God and Dog (Sunphill Lee)

‘God’ becomes ‘Dog’ when you read it backwards.
It is not about a play on words that if you deny God, you become a ‘dog’.
Rather, it is about the juxtaposition of Dog and God.
It is definitely true that God and the dog are the same in the light of at least one fact.
That is, they give us unconditional love.
          According to the folk tales of North American Indians, the only animal that God gave to humans as a companion animal is a dog. Dogs appear in legends from around the world as either the alter ego or agent of God. If so, did not God intend to give us unconditional love through dogs, his alter ego? Every gesture and gaze of dogs must be a way of God expressing his love to us.
          I think the artist is asking us the following questions through various types of works.

‘What does a dog mean to us?’
‘What are we supposed to mean to a dog?’

Dogs convey various meanings to humans in legends and folk beliefs from around the world. Dogs are sometimes the guardians of humans, judges of the human soul, guides that lead the human soul to its eternal sanctuary, and lucky charms that bring good fortune while defeating evil. Aren’t those the meanings that God gives to us? In that case, it is not easy to deny the claim the author wants to convey to us that ‘God and dogs have the same heart’. The artist tries to find the existence of such a mind from the ancestors of dogs manifested as gods or from their figures painted on the door. It seems to be a witty reinterpretation of the Ancient Mesopotamians’ wish to defeat evil by burying dog statues under thresholds or placing them everywhere in the home. The dog icons, representing a monk improving his/her mind or tapping on a moktak under a waterfall, are the oriental interpretation of the dog and God’s minds that they wish for one’s peace and good fortune. In this way, the artist is looking for the meanings that dogs give to humans.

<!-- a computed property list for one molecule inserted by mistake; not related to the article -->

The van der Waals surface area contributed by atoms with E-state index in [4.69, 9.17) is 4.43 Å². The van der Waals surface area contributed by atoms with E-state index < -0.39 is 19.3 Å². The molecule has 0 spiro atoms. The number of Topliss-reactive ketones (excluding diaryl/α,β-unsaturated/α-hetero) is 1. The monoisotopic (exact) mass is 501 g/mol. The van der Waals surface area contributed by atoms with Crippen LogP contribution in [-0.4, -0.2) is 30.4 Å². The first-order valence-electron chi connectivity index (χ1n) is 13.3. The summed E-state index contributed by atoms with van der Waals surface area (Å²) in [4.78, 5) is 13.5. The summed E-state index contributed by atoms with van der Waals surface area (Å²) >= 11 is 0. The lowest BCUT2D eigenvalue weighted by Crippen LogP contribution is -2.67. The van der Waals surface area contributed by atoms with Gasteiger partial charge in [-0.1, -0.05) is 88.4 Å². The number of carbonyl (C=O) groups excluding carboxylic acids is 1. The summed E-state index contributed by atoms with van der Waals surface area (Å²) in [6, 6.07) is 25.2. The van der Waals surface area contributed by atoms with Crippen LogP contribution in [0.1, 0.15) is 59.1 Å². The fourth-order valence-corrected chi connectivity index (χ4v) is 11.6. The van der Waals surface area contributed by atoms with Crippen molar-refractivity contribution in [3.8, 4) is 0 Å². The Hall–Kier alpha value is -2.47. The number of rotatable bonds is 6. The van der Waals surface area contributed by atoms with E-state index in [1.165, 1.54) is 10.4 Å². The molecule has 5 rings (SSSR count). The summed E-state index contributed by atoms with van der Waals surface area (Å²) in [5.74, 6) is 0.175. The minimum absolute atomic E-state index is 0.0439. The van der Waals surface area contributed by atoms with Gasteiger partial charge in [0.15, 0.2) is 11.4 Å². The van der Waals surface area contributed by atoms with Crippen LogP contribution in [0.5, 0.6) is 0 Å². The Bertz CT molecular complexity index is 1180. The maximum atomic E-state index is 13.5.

The ancient Indians firmly believed that the souls of humans and animals were not different from each other and that animals were always sacred and had the same souls as humans. The ancient Persians thought that a third of a dog’s soul originally came from humans. Looking at the creation myths of Central and South America, you can find the story of God turning humans who disobeyed his word into dogs. Myths suggest that dogs are related to humans in some way, regardless of their origin in the East or the West. Myths and folk beliefs are always futile stories, but history that humans and dogs have been living together shows that they are not just unreliable ones. The two sometimes cooperated and depended on each other and shared the same history.
          If so, how do we regard and treat the companions of that history now? We call them companion dogs or family members, but we drop them on unknown roads when we feel uncomfortable with them or tire of them. As they sometimes become the object on which humans vent their anger, they are severely beaten to a pulp. It often happens that they become meaningless objects that are disposed of while being used merely as objects of entertainment. The artist harshly criticises human immorality and selfishness in his various works. It seems he is questioning us about what we should mean to dogs.

          What the artist is trying to find through those two questions is perhaps the word ‘love’, which has been faded in our hearts. As Josh Billings said, dogs are the ‘only animals that love you far more than they love themselves.’ They give us unsparing love, like God’s heart gives us. If so, what about us? The thick chain that appears on the artist’s work is a warning sign to all of us.